• ‘The multiple uses of TEI encoding, that make the investment of time worth-while, and the resources identified to turn to for aid.’
  • ‘The relationship between the mechanics of text encoding and how databases are structured, searchable—the "what’s under the hood" aspect of TEI/databases, project design considerations, etc.’

These kinds of answers suggest that the seminar did succeed at its most basic and important goal of giving participants an overall appreciation of the importance of markup of this kind for humanities scholarship, and a sense of the informational complexity that underlies high-quality digital resources. Some particularly telling responses also suggested that participants understood the critical role humanities scholars need to play in developing these resources:

  • ‘that I need a schema and that I need to validate and that I need to take more ownership of the computing matters instead of continuing to rely on knowledgeable software colleagues’
  • ‘encoding as a disciplinary practice’
  • ‘That TEI really makes you think long and hard about how aesthetic works are put together and about how best to access those constitutional blocks.’
  • ‘The confidence that I can master this difficult procedure and enrich my work and the publication of that work through the internet.’
  • ‘It was exhilarating to see how consequences of decisions about encoding structures are immediately visible to practitioners in all their hermeneutic ramifications. It is exciting to envision working with a living group of like-minded scholars who get the point, rather than having all my mark-up interactions be limited to the W3C validators. I’m psyched.’

The most typical response to “what topics or sessions did you find least useful?” was some variant on “everything was useful” (17 responses, 23% of the total). 34 respondents did find some topics less useful or successful. In some cases this was because the information was too advanced or complex: for instance, the presentation of TEI customization, XSLT, or XML publication tools. In other cases, it was because the information seemed too basic, or the respondent was already familiar with the material: for instance, several respondents who indicated that they were “very familiar” with digital technology found the XML background unnecessary. These are critiques which arise from specific individual needs; what is too technical for some participants will be too basic for others, and we tried to address these concerns by covering a range of topics (technical and introductory) in each seminar. Because in general the feedback was positive (most of the respondents commenting in this area also indicated that the level of technical detail overall was “just right”) in the final analysis we felt that this class of concerns reflected the natural diversity of the audience and would be difficult to eliminate.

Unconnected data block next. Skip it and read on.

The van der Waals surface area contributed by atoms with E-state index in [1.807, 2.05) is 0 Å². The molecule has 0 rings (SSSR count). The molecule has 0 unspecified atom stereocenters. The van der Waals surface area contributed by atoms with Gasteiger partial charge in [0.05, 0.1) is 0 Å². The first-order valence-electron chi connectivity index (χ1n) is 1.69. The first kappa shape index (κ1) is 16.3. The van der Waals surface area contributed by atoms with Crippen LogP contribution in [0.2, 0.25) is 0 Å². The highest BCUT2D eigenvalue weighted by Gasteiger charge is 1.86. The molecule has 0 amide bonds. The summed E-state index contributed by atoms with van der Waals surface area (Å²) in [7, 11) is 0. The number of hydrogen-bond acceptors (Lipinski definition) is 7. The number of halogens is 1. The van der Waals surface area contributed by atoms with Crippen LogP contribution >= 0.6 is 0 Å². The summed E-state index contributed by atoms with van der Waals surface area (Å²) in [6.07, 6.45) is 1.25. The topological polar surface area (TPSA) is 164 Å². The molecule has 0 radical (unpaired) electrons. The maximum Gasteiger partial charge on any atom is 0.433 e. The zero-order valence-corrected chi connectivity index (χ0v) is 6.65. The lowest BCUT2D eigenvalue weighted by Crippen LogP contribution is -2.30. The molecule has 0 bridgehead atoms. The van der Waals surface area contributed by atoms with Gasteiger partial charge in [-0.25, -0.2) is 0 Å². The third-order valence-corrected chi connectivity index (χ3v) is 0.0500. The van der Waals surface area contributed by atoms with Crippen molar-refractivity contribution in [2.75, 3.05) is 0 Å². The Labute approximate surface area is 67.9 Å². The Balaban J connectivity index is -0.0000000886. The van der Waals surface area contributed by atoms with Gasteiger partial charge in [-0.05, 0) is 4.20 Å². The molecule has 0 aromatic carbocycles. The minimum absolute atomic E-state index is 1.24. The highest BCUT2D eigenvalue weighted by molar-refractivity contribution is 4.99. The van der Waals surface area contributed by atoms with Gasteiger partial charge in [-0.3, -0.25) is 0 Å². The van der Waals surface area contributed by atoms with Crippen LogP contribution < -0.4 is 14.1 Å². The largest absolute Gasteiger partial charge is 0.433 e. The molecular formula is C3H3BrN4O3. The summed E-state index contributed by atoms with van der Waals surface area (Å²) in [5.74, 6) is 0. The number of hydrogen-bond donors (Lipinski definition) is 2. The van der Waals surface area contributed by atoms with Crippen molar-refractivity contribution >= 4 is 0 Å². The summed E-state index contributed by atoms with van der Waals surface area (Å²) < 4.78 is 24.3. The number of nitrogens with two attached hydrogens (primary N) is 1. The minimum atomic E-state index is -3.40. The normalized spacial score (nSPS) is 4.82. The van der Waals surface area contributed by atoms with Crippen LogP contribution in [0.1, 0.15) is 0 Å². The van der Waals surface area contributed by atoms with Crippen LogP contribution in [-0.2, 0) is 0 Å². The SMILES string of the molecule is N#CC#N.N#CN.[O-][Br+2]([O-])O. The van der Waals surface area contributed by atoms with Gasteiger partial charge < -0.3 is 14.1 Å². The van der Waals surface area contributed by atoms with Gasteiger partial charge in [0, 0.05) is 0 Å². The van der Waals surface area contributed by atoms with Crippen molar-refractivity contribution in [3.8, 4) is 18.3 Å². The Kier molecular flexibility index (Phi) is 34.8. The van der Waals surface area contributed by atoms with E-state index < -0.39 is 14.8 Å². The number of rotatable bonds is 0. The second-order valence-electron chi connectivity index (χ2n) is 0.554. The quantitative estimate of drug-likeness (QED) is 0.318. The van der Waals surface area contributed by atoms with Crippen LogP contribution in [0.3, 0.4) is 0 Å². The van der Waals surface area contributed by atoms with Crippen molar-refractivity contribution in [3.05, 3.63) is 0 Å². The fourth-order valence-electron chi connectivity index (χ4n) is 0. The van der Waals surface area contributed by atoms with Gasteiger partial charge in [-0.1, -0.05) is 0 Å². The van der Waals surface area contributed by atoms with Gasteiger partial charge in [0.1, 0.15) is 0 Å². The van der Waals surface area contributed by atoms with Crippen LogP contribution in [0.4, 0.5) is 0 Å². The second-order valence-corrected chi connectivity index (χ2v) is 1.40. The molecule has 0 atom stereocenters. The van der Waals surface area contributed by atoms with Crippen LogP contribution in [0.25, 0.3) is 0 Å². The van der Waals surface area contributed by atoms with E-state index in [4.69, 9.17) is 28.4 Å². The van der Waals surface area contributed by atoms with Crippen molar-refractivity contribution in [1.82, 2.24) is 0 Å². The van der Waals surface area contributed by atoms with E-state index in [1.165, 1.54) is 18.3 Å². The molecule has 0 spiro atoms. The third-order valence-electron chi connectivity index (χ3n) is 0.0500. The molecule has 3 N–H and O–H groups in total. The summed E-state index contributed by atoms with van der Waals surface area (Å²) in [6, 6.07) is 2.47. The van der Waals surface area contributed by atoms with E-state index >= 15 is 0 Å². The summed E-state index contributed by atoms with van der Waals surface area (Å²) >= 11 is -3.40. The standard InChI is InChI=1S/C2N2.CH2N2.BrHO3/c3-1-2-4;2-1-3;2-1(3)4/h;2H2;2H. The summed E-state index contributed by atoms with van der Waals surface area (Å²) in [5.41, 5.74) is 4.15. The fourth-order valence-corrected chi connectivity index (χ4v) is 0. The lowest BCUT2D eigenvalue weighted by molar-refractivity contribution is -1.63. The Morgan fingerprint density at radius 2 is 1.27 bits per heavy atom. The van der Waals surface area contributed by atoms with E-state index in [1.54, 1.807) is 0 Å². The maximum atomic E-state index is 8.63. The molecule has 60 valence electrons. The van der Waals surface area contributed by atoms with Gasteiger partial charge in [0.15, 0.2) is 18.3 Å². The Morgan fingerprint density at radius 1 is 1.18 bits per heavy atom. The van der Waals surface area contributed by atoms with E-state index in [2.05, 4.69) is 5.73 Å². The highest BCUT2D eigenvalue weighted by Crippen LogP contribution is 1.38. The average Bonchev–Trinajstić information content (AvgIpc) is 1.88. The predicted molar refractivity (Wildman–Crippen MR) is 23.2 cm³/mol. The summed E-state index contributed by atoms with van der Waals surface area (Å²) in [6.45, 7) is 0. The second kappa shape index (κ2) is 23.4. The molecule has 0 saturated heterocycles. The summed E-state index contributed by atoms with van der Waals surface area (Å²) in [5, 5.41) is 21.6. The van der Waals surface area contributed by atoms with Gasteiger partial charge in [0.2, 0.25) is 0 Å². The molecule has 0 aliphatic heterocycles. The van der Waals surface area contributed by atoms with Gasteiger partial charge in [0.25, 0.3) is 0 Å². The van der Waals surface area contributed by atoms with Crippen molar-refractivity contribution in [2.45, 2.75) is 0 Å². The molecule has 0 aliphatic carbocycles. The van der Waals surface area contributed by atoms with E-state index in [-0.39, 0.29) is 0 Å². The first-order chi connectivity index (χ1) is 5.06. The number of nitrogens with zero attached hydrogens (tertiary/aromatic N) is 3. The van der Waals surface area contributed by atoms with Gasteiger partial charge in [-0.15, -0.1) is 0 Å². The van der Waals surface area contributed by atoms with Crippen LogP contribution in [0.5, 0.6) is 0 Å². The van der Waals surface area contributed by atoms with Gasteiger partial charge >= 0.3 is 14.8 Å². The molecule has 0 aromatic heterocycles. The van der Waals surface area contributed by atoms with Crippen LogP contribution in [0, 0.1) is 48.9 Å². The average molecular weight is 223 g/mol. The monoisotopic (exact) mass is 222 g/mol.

Some other comments did point to areas we could improve. A few respondents reported that some of the information was too abstract or could have benefited from more examples, particularly if the same examples could be used through the course of the seminar in the manner of a case study. Several suggested that providing readings in advance would be valuable. Others suggested that the hands-on practice (particularly the first practice session) should be more structured with a more specific task. These suggestions all resonate with our own observations and we will consider how to implement them in future workshops we offer.

A few other observations of interest:

  • People enjoyed learning from others; one respondent commented (in the context of space logistics) that “the best times were when we were all together and could hear what other people were coming up against and trying out”, and this idea was echoed in other responses as well.